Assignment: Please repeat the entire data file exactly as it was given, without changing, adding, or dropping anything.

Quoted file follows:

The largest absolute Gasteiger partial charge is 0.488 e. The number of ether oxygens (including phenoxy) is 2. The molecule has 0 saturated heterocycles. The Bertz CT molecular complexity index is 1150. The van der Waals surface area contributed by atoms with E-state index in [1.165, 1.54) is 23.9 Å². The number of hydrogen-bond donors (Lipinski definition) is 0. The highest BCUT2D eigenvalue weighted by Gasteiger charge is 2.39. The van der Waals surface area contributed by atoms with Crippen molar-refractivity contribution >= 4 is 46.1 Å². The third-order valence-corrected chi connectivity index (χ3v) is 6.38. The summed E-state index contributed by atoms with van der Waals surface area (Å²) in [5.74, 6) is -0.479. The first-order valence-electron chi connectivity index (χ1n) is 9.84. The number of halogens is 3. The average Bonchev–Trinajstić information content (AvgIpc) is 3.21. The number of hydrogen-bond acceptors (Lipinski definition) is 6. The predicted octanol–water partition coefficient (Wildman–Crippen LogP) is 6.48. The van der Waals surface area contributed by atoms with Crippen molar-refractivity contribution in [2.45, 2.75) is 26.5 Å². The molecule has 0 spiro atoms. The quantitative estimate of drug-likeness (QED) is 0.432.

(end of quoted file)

The largest absolute Gasteiger partial charge is 0.488 e. The number of ether oxygens (including phenoxy) is 2. The molecule has 0 saturated heterocycles. The Bertz CT molecular complexity index is 1150. The van der Waals surface area contributed by atoms with E-state index in [1.165, 1.54) is 23.9 Å². The number of hydrogen-bond donors (Lipinski definition) is 0. The highest BCUT2D eigenvalue weighted by Gasteiger charge is 2.39. The van der Waals surface area contributed by atoms with Crippen molar-refractivity contribution >= 4 is 46.1 Å². The third-order valence-corrected chi connectivity index (χ3v) is 6.38. The summed E-state index contributed by atoms with van der Waals surface area (Å²) in [5.74, 6) is -0.479. The first-order valence-electron chi connectivity index (χ1n) is 9.84. The number of halogens is 3. The average Bonchev–Trinajstić information content (AvgIpc) is 3.21. The number of hydrogen-bond acceptors (Lipinski definition) is 6. The predicted octanol–water partition coefficient (Wildman–Crippen LogP) is 6.48. The van der Waals surface area contributed by atoms with Crippen molar-refractivity contribution in [2.45, 2.75) is 26.5 Å². The molecule has 0 spiro atoms. The quantitative estimate of drug-likeness (QED) is 0.432.